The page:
Feb 132018
 

In anticipation of the June 7, 2018 Ontario provincial election, Freedom Party of Ontario released its 2018 Election platform in the early morning of February 13, 2018. In 2011, Freedom Party had released the world’s first-ever election platform audiobook and, for 2018, it again produced an audiobook version of the its platform (released at the same time). In the run-up to the election, the plaform also could be viewed in html format. Continue reading »

Feb 012018
 

Contents:

On February 1, 2018, Freedom Party of Ontario leader Paul McKeever testified at the Oshawa hearing of Finance Minister Charles Sousa’s Pre-Budget 2018 Consultations. McKeever was the second of approximately 36 speakers. McKeever identified 4 ways not to balance the Ontario budget. Although the speakers were to give back-to-back submissions limited to 3 minutes each, and although the entire consultation was scheduled to last only 90 minutes, Finance Minister Charles Sousa felt the need to respond to McKeever’s submissions immediately after he made them. Sousa spoke for 7 minutes. This is the transcript of his response to Paul McKeever, delivered in front of all attendees. NOTE: Sousa apparently mis-heard the Master of Ceremonies when McKeever was introduced because, in the close of his response to McKeever, he referred to Freedom Party’s as the “Green party”, and said that we were doing “good work”. Continue reading »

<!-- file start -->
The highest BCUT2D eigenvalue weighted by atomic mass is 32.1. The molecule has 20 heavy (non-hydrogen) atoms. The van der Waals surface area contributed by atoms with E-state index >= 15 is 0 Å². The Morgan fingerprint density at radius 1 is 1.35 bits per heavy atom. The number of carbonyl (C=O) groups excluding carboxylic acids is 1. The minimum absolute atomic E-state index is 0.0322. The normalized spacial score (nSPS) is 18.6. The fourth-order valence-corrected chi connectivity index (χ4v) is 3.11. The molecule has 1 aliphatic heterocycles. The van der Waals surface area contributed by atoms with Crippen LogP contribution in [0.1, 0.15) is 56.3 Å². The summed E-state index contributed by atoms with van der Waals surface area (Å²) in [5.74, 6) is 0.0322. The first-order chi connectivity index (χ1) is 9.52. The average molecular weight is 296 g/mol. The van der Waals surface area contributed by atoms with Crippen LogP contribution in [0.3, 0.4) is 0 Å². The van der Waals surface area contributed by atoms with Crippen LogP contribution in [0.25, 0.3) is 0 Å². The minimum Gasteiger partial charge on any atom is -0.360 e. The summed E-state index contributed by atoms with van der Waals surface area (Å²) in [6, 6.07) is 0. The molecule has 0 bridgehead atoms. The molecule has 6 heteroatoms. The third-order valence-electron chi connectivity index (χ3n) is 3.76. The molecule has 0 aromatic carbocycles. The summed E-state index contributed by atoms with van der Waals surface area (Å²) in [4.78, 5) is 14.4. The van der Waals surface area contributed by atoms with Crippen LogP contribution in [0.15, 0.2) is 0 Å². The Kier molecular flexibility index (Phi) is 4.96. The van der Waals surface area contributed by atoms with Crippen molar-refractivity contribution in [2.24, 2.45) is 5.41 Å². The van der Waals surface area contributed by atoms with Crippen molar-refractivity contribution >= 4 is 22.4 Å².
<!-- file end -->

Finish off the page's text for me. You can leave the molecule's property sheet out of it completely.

Feb 012018
 

2018-02-01-thumbAUDIO – DESCRIPTION:

On February 1, 2018, Freedom Party of Ontario leader Paul McKeever testified at the Oshawa hearing of Finance Minister Charles Sousa’s Pre-Budget 2018 Consultations. Before submissions commenced, each of Sousa and Dickson gave opening remarks. The attendees were told that, thereafter, submissions were to be made back-to-back, with no debate in between, so that everyone would be heard. The meeting was scheduled to last only 1.5 hours: from 9:00 AM until 10:30 AM.

The first to make a submission was Adrian Foster, the Mayor of Clarington. Paul McKeever commenced his submissions immediately thereafter, essentially focusing upon 4 ways not to balance a budget. Apparently, McKeever’s submissions landed a blow because, as soon as McKeever finished, the Finance Minister indicated he wanted to make a response to McKeever’s submissions.

This recording includes both McKeever’s oral submissions and the Finance Minister’s response.

Listen to the submission and response:

Entire Recording:
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Jan 312018
 

2018-01-31-mckeever-thumbContents:

On February 1, 2018, Freedom Party of Ontario leader Paul McKeever testified at the Oshawa hearing of Finance Minister Charles Sousa’s Pre-Budget 2018 Consultations. This document is the text that Paul McKeever prepared on January 31, 2018, in advance of giving his oral submissions. Essentially, McKeever identifies 4 ways not to balance the Ontario budget. Each person making a submission was given three minutes to speak, hence the brevity of McKeever’s notes. Continue reading »